Underwood-Backed Violence Against Women Act Passes the House

March 18, 2021
Press Release
Legislation includes key provisions championed by Underwood

WASHINGTON– Today, Congresswoman Lauren Underwood (IL-14) supported the passage of the Violence Against Women Act (VAWA) Reauthorization  (H.R. 1620) a bipartisan, robust, long-term VAWA reauthorization in the House.  The legislation would reauthorize funding for five years and make vital improvements to address gaps in current law, based on extensive consultation with victim service providers, law enforcement, and other experts.  

“Nearly one in three women experience domestic violence, and as our nation has faced the coronavirus pandemic, we have seen alarming reports of increased domestic violence,” said Rep. Underwood. “The Violence Against Women Act is critical to addressing our nation’s crisis, providing support for survivors who have experienced domestic violence, sexual assault, dating violence, and stalking, and curbing an epidemic that affects far too many. It’s up to us to ensure every spouse, parent, or child in our community is free to live their life without the threat of domestic violence.” 

The landmark Violence Against Women Act of 1994 ushered in transformative progress by calling for the protection of all Americans from violence and abuse and working to ensure survivors had access to essential services and to justice.  Every time Congress has reauthorized VAWA, they have strengthened it to improve protections and access to safety and justice for all survivors.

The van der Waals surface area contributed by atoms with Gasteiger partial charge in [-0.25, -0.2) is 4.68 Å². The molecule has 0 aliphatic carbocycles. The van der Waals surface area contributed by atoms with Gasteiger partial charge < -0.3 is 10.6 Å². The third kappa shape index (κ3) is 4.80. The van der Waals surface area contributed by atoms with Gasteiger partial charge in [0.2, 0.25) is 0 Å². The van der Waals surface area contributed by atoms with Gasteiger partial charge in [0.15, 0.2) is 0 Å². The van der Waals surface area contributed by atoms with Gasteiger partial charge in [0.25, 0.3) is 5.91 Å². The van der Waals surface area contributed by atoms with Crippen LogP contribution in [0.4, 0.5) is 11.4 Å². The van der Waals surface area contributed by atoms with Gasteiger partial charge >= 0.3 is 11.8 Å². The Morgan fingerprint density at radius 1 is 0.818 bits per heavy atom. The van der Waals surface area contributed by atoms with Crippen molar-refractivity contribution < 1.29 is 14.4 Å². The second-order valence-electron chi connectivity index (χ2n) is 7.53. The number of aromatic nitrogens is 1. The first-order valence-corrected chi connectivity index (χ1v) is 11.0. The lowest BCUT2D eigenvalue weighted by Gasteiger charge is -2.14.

In the 116th Congress, Underwood strongly supported the passage of the Violence Against Women Act (VAWA) Reauthorization in the House.  

The Violence Against Women Act (VAWA) Reauthorization improves the current law, including by:

  • making vital new investments in prevention 
  • strengthening essential protections for the most vulnerable, including immigrant, LGBTQ and Native American women and specifically supporting communities of color in a culturally-sensitive way 
  • improving services for victims of domestic violence, dating violence, sexual assault, and stalking 
  • making improvements in the criminal justice response to gender-based violence and improving the health care system’s response to domestic violence 
  • helping stop abusers and stalkers from obtaining firearms and 
  • expanding protections for victims’ and survivors’ financial security, including housing protections and anti-discrimination protections in the workplace.